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British media are reporting that the International Criminal Police Organization (Interpol) has issued a wanted notice for a U.S. woman who is accused of killing a British teenager during a car crash last year.
A so-called "Red Notice" was issued for Anne Sacoolas, the wife of a U.S. diplomat, meaning she could provisionally be arrested if she leaves the United States. Such notices are usually initiated by a member country but are not the same as an international arrest warrant.
Sacoolas claimed diplomatic immunity after a deadly car crash in Britain last August and swiftly returned to the United States, setting off a diplomatic dispute between London and Washington.
Britain has requested her extradition, but U.S. Secretary of State Mike Pompeo rejected that request in January.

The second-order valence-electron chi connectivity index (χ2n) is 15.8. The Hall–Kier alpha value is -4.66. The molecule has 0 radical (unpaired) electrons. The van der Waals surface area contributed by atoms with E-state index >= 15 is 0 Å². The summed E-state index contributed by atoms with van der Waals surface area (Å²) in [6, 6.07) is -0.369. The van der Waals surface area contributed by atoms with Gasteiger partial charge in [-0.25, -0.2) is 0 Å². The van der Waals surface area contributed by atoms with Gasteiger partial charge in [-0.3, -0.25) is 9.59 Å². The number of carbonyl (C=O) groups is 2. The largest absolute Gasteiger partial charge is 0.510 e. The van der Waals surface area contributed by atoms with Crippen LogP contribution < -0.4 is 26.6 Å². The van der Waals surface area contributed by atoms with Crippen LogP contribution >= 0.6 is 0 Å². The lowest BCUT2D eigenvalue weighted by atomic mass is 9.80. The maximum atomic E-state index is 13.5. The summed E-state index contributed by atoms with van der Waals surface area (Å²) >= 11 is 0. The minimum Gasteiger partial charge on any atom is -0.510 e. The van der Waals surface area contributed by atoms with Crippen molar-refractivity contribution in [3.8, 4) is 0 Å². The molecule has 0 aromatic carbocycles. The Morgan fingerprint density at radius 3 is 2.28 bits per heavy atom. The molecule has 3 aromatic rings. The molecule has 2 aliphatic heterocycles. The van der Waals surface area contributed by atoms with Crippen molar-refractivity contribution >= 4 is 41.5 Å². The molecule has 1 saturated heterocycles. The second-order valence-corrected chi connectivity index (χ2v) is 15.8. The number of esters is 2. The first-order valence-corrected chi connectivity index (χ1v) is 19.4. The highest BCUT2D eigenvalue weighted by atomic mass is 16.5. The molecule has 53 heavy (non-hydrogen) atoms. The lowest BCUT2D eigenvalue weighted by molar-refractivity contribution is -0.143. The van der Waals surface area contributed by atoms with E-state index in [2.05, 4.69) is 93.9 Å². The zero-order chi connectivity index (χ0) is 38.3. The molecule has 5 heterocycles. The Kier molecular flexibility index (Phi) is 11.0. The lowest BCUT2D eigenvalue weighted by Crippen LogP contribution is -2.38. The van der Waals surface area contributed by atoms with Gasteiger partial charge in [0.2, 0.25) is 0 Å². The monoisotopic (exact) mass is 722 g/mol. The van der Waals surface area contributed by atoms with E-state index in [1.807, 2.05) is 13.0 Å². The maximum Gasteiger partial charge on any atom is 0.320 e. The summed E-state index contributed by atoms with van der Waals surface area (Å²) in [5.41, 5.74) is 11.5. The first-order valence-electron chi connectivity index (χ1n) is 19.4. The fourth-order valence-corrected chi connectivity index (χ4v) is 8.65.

When asked Monday if Britain pushed for the Interpol notice, a spokesperson for Prime Minister Boris Johnson said only that the British government continues to believe that Sacoolas should return to Britain to face judgment.
He said the U.S. decision not to extradite Sacoolas was a "denial of justice."
"She should return to the U.K. We have made this clear to the U.S., including the prime minister to President (Donald) Trump," the spokesperson said.
Sacoolas, 42, has been charged by British prosecutors in the death by dangerous driving of 19-year-old Harry Dunn, who was riding a motorcycle when Sacoolas's car crashed into him.
The accident took place outside RAF Croughton, a British military base in central England used by U.S. forces. At the time, Sacoolas's husband was an intelligence officer at the base.
Dunn's parents urged Sacoolas to return to Britain to face justice. They met with Trump at the White House last October in an effort to bring about her extradition. Trump had hoped to persuade the family to meet with Sacoolas who was in another room, but they declined.
Dunn's mother, Charlotte Charles, said on Twitter Monday that the Interpol development was "important news."
"I just want to urge Mrs. Sacoolas to come back to the UK and do the right thing," she added.